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Vol. 16, No. 3 & 4

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Red Flags: Avoiding the Bad Client

At one time or another each one of us has taken on clients who became disasters. It may have been because our rent was due and the clients had enough up-front money to cover it. It may have been because we felt sorry for them. It may have been because our phone wasn’t ringing and we needed to do something, anything, to feel like a lawyer. Regardless, in each case we wound up wishing we had never signed on.

How could we have steered clear? Easy—we could have declined representation if we only had observed the warning signs. In no particular order here are 20 clients to duck, or to dump, if you get sucked in:

1. Wimpy. If you remember Popeye you’ll remember Wimpy, who was fond of saying “I’ll gladly pay you Tuesday for a hamburger today.” This person has no money but he or she “is good for it.” Unless you need the pro bono hours or can afford to work for free, run! No retainer, no representation.

2. The Serial Client. You’re the third or fourth lawyer in the case. Either the client won’t ever be happy with the chosen lawyer, or the client didn’t pay the other lawyers, or something else is rotten in Denmark.

3. Last-Minute Charlie. This guy has piddled until he has one day left to beat the statute of limitations. Will he ever do anything on time? Will he even show up for trial?

4. The Irresponsible and Noncompliant Client. This one constantly misses or breaks appointments, and acts as though court orders are mere suggestions.

5. Blanche DuBois. She is always dependent on the kindness of strangers. She’s helpless and clueless and wants you to make all the decisions. And guess who she’ll blame if things go south?

6. The Professional Victim. Nothing is ever this client’s fault; the world conspires against him/her. If you agree to be this client’s representative, and anything at all goes wrong, you will only be the latest in a long line of betrayers.

7. The Greedy Client. If you get anything less than everything imaginable and then some, you’re a hack. Even if you get the perfect result you’re a hack—because you didn’t get a pound of flesh, too.

8. The Unbeliever. This person refuses to face the facts, such as “You likely will go to jail if convicted because you’ve been found guilty of DUI seven times before.”

9. The Crusader. Whenever you hear “It’s not the amount of money, it‘s the principle of the thing,” go to your “clientspeak” translator. This really means “I’m lying, it’s the money.” Again, get paid up front. Principles disappear when you start talking cash.

10. The Revenge Seeker. This client will want you to do things that don’t advance the case and may even hurt it, just to cause the other side pain. And you can bet this person will seek revenge against you later.

11. The Expert. You will be second-guessed at every turn because the client “knows the law” based on what the uncle’s step-daughter’s brother said, “who had a case just like mine, or, better yet, based on information found surfing the Internet.

12. The Withholder. You’ll be told only the “good” facts for fear that you’ll not take the case if you know the “bad” facts. No case has only good facts, and if the case looks too good to be true . . . well, you know the rest.

13. The Blue Light Special Shopper. This client will promise to “do a lot of the work” to keep costs down. Of course, the “work” will be unacceptable or it won’t be done, and you can count on the client questioning every fee you charge.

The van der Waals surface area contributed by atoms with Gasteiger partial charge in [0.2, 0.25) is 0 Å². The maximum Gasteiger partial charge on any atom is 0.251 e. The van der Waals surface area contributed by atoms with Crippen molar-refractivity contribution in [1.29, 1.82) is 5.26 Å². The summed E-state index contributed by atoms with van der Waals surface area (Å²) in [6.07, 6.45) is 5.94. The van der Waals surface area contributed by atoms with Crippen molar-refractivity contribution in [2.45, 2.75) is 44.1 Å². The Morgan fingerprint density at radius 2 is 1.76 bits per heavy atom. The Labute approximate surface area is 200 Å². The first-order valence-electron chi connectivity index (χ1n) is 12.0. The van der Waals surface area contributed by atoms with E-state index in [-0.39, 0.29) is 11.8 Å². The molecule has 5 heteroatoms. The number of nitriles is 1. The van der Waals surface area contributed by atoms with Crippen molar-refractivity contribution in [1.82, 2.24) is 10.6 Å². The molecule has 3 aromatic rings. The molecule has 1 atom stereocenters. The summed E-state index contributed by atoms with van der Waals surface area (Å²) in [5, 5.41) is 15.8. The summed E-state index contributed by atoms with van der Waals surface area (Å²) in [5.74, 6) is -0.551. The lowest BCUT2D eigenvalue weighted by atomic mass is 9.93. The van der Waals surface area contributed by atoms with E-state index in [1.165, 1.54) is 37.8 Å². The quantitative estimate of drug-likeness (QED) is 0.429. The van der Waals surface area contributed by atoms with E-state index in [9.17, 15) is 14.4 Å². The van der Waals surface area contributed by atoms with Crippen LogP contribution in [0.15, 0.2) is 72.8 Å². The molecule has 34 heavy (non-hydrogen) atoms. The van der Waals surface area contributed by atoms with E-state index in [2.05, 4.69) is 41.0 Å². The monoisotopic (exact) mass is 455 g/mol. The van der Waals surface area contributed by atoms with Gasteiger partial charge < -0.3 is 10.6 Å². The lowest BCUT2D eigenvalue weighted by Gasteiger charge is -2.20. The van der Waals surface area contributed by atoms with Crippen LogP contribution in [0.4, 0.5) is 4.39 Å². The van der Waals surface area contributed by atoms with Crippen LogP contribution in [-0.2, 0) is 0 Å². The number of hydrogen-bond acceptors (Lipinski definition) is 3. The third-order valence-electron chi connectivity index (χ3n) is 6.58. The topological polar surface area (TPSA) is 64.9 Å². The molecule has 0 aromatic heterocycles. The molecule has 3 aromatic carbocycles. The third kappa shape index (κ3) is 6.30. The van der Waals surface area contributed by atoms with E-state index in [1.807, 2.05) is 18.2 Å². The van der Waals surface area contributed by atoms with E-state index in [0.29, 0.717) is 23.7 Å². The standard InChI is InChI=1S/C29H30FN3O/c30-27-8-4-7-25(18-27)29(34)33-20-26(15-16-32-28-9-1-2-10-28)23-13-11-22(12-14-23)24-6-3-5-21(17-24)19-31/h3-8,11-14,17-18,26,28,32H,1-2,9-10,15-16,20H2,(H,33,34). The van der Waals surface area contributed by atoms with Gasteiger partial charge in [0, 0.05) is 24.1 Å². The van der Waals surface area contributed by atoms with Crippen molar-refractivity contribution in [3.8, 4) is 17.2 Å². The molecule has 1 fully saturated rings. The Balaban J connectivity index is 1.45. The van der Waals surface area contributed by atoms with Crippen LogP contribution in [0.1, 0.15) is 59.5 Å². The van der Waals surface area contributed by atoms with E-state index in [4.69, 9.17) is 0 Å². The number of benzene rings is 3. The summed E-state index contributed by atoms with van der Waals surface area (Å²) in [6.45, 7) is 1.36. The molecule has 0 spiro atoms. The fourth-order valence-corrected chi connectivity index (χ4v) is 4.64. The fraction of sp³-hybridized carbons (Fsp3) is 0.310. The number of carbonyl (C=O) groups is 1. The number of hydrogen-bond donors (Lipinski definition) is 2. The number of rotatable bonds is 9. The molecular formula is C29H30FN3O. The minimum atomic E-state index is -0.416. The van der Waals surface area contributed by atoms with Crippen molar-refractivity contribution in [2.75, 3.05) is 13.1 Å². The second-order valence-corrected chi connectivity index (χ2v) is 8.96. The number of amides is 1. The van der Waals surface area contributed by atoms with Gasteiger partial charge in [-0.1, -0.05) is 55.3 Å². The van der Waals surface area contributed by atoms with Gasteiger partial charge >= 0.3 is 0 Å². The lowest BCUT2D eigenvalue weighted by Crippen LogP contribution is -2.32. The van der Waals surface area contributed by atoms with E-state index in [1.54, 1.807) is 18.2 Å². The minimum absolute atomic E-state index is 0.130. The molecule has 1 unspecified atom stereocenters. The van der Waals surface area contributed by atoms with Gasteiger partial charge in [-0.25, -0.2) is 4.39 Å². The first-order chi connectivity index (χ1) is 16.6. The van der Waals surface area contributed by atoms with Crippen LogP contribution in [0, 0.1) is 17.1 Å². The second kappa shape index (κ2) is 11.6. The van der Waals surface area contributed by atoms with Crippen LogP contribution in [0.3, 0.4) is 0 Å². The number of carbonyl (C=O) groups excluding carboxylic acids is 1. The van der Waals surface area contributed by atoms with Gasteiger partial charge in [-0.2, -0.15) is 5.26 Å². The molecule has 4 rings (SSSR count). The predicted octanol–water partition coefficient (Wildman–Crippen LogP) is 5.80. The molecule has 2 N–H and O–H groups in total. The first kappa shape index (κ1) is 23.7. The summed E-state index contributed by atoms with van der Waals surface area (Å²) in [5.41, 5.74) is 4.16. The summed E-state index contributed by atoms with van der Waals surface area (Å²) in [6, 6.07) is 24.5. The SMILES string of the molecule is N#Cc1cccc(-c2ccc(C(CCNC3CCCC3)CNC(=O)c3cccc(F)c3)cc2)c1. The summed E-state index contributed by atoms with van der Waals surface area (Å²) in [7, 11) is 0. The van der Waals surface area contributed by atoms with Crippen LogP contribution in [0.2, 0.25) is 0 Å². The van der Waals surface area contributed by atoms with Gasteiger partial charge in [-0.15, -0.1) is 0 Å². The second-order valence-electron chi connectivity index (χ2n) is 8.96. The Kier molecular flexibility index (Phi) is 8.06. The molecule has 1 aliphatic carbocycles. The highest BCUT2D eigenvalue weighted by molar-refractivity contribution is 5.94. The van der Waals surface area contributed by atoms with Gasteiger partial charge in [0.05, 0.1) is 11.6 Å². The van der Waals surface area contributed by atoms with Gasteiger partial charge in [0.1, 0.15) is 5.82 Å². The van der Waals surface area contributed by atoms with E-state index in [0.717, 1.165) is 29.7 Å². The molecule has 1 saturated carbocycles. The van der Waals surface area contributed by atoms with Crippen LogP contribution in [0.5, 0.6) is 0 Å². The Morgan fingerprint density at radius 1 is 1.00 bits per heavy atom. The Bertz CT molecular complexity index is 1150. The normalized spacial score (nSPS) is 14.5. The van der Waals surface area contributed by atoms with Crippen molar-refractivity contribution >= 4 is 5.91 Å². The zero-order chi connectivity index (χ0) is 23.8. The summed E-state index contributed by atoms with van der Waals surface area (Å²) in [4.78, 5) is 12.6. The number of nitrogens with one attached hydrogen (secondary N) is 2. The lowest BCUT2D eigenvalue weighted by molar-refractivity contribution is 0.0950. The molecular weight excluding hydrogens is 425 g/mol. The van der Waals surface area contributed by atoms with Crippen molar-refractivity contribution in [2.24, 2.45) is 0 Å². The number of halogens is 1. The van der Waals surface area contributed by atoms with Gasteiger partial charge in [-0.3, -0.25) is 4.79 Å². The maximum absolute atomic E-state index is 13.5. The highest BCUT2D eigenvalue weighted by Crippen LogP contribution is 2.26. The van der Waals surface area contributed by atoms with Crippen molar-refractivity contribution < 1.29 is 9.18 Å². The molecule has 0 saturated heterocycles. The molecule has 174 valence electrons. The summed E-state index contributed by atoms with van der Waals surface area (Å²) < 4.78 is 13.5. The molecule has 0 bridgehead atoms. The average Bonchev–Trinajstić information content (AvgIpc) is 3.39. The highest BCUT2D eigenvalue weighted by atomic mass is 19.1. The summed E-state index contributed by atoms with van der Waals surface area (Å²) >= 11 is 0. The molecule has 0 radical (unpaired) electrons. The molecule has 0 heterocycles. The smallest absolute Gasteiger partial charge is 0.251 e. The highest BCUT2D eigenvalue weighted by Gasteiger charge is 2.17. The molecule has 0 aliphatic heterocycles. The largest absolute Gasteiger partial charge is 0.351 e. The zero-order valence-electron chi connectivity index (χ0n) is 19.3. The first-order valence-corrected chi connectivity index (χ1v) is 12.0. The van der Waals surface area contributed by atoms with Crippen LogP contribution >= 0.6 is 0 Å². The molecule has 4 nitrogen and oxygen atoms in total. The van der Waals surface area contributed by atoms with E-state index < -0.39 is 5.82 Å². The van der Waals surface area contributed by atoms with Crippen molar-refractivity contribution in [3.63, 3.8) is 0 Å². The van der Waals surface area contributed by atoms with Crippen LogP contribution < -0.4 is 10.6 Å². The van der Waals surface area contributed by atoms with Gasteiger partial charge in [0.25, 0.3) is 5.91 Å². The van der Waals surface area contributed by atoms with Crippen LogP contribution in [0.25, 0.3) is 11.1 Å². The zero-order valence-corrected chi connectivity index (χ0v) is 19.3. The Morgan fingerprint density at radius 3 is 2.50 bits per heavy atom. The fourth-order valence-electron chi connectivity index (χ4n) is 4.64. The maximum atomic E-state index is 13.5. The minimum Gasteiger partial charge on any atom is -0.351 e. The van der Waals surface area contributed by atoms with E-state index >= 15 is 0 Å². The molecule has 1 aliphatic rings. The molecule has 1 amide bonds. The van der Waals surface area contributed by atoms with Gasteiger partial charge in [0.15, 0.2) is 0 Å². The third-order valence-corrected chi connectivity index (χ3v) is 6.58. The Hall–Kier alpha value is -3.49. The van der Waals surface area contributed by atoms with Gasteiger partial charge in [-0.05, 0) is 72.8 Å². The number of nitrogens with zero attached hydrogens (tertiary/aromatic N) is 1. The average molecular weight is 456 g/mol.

14. The Independent Contractor. This one wants you to take the case but then calls the opposing party to work things out; your only involvement is “to get their attention” and let them know the client is “serious.” The client will then give away information that hurts the case and probably settle on the side, cutting you out.

15. The Cash Cow Client. A client who promises a long and lucrative relationship with lots of fees to come if you’ll cut a cheaper deal now on this matter. Guess what? It won’t happen.

16. The Micro-Manager. This person already knows exactly how the case should be handled and tells you so in no uncertain terms. Just before you decline representation you might ask—for your own amusement—where the Micro-Manager went to law school.

17. Mr. Panic. Everything is a crisis. He’s the type who will send you an e-mail and then call in 30 minutes to ask why you haven’t responded yet. If you sign him on you’ll constantly fight, being sucked into his emergencies—and there will be many.

18. The Marionette. For those of you as old as I am, think of Howdy Doody. If you sense that someone else is pulling the PC’s strings, you had better find out who it is, and don’t take the case if you can’t first meet the puppeteer and lay down the ground rules.

19 The Moving Target. How can you possibly represent someone who doesn’t know what he/she wants on any given day? If you can’t pin the client down to a goal you will never be able to build a strategy to achieve it, and no result will be satisfactory.

20. The “Don Rickles.” Everyone knows him—he’s an equal opportunity nasty person. If the PC is rude to you or your staff, put him out the door. Life’s too short.

While everyone may be entitled to have a lawyer no one is entitled to have you as his or her lawyer. But if you’re ever tempted to take a case your instincts tell you to avoid, remember Mark Twain’s caution: “It is easier to stay out than to get out.” You’ll thank yourself later.

John D. Kitch has a solo practice in general civil law in Nashville, TN. Contact him at jdkitch@edge.net .

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